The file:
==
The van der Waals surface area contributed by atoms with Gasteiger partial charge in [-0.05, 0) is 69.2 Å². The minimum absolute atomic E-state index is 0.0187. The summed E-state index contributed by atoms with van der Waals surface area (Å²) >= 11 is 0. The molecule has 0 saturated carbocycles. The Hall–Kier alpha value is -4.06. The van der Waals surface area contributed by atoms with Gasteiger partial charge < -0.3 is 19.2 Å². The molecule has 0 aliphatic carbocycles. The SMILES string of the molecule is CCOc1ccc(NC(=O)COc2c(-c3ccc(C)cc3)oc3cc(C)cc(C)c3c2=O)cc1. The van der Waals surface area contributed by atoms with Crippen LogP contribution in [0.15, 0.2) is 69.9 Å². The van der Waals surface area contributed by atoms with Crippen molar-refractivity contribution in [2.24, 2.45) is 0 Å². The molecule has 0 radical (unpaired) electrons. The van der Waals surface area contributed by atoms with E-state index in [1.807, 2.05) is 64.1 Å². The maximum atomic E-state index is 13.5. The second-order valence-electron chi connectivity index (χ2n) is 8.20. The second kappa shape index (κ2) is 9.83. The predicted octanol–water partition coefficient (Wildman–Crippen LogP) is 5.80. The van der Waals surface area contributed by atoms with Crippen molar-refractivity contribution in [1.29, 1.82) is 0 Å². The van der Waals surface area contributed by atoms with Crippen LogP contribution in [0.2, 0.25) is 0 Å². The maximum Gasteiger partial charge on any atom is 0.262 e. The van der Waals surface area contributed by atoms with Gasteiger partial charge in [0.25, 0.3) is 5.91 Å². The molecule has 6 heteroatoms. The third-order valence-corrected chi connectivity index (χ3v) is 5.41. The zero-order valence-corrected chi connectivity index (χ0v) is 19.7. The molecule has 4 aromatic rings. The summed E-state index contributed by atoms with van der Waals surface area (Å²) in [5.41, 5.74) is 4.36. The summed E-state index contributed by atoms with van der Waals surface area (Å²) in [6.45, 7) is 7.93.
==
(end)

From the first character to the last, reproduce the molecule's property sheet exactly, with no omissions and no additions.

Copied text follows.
The van der Waals surface area contributed by atoms with Gasteiger partial charge in [-0.05, 0) is 69.2 Å². The minimum absolute atomic E-state index is 0.0187. The summed E-state index contributed by atoms with van der Waals surface area (Å²) >= 11 is 0. The molecule has 0 saturated carbocycles. The Hall–Kier alpha value is -4.06. The van der Waals surface area contributed by atoms with Gasteiger partial charge < -0.3 is 19.2 Å². The molecule has 0 aliphatic carbocycles. The SMILES string of the molecule is CCOc1ccc(NC(=O)COc2c(-c3ccc(C)cc3)oc3cc(C)cc(C)c3c2=O)cc1. The van der Waals surface area contributed by atoms with Crippen LogP contribution in [0.15, 0.2) is 69.9 Å². The van der Waals surface area contributed by atoms with Crippen molar-refractivity contribution in [2.24, 2.45) is 0 Å². The molecule has 0 radical (unpaired) electrons. The van der Waals surface area contributed by atoms with E-state index in [1.807, 2.05) is 64.1 Å². The maximum atomic E-state index is 13.5. The second-order valence-electron chi connectivity index (χ2n) is 8.20. The second kappa shape index (κ2) is 9.83. The predicted octanol–water partition coefficient (Wildman–Crippen LogP) is 5.80. The van der Waals surface area contributed by atoms with Crippen molar-refractivity contribution in [1.29, 1.82) is 0 Å². The van der Waals surface area contributed by atoms with Crippen LogP contribution in [0.2, 0.25) is 0 Å². The maximum Gasteiger partial charge on any atom is 0.262 e. The van der Waals surface area contributed by atoms with Gasteiger partial charge in [0.25, 0.3) is 5.91 Å². The molecule has 6 heteroatoms. The third-order valence-corrected chi connectivity index (χ3v) is 5.41. The zero-order valence-corrected chi connectivity index (χ0v) is 19.7. The molecule has 4 aromatic rings. The summed E-state index contributed by atoms with van der Waals surface area (Å²) in [5.41, 5.74) is 4.36. The summed E-state index contributed by atoms with van der Waals surface area (Å²) in [6.45, 7) is 7.93.